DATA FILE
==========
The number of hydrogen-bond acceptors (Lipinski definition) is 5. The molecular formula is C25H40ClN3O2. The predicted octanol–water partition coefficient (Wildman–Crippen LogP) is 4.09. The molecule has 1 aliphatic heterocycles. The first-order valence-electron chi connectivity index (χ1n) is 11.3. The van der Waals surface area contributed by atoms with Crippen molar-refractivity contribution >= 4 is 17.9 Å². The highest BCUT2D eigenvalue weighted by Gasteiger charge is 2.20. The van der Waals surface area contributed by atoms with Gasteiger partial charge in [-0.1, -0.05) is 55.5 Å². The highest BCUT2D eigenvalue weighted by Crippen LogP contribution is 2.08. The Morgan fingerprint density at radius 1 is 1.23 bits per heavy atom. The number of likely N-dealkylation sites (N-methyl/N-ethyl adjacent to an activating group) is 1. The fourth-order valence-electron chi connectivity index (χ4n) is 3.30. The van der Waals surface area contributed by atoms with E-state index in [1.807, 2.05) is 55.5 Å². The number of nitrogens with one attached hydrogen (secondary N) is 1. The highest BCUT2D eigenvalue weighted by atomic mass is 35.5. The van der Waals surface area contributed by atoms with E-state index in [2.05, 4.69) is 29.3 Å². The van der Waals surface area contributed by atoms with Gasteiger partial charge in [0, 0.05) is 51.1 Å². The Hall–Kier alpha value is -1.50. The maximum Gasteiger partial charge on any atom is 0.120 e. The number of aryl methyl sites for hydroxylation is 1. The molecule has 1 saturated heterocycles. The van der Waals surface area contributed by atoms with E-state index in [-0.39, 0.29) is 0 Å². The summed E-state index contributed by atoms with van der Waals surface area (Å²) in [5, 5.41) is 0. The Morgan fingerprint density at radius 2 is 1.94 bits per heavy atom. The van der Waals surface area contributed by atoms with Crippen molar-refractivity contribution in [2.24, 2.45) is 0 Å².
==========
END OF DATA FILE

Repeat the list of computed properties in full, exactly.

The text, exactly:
The number of hydrogen-bond acceptors (Lipinski definition) is 5. The molecular formula is C25H40ClN3O2. The predicted octanol–water partition coefficient (Wildman–Crippen LogP) is 4.09. The molecule has 1 aliphatic heterocycles. The first-order valence-electron chi connectivity index (χ1n) is 11.3. The van der Waals surface area contributed by atoms with Crippen molar-refractivity contribution >= 4 is 17.9 Å². The highest BCUT2D eigenvalue weighted by Gasteiger charge is 2.20. The van der Waals surface area contributed by atoms with Gasteiger partial charge in [-0.1, -0.05) is 55.5 Å². The highest BCUT2D eigenvalue weighted by Crippen LogP contribution is 2.08. The Morgan fingerprint density at radius 1 is 1.23 bits per heavy atom. The number of likely N-dealkylation sites (N-methyl/N-ethyl adjacent to an activating group) is 1. The fourth-order valence-electron chi connectivity index (χ4n) is 3.30. The van der Waals surface area contributed by atoms with E-state index in [1.807, 2.05) is 55.5 Å². The number of nitrogens with one attached hydrogen (secondary N) is 1. The highest BCUT2D eigenvalue weighted by atomic mass is 35.5. The van der Waals surface area contributed by atoms with E-state index in [2.05, 4.69) is 29.3 Å². The van der Waals surface area contributed by atoms with Gasteiger partial charge in [0, 0.05) is 51.1 Å². The Hall–Kier alpha value is -1.50. The maximum Gasteiger partial charge on any atom is 0.120 e. The number of aryl methyl sites for hydroxylation is 1. The molecule has 1 saturated heterocycles. The van der Waals surface area contributed by atoms with E-state index in [-0.39, 0.29) is 0 Å². The summed E-state index contributed by atoms with van der Waals surface area (Å²) in [5, 5.41) is 0. The Morgan fingerprint density at radius 2 is 1.94 bits per heavy atom. The van der Waals surface area contributed by atoms with Crippen molar-refractivity contribution in [2.24, 2.45) is 0 Å².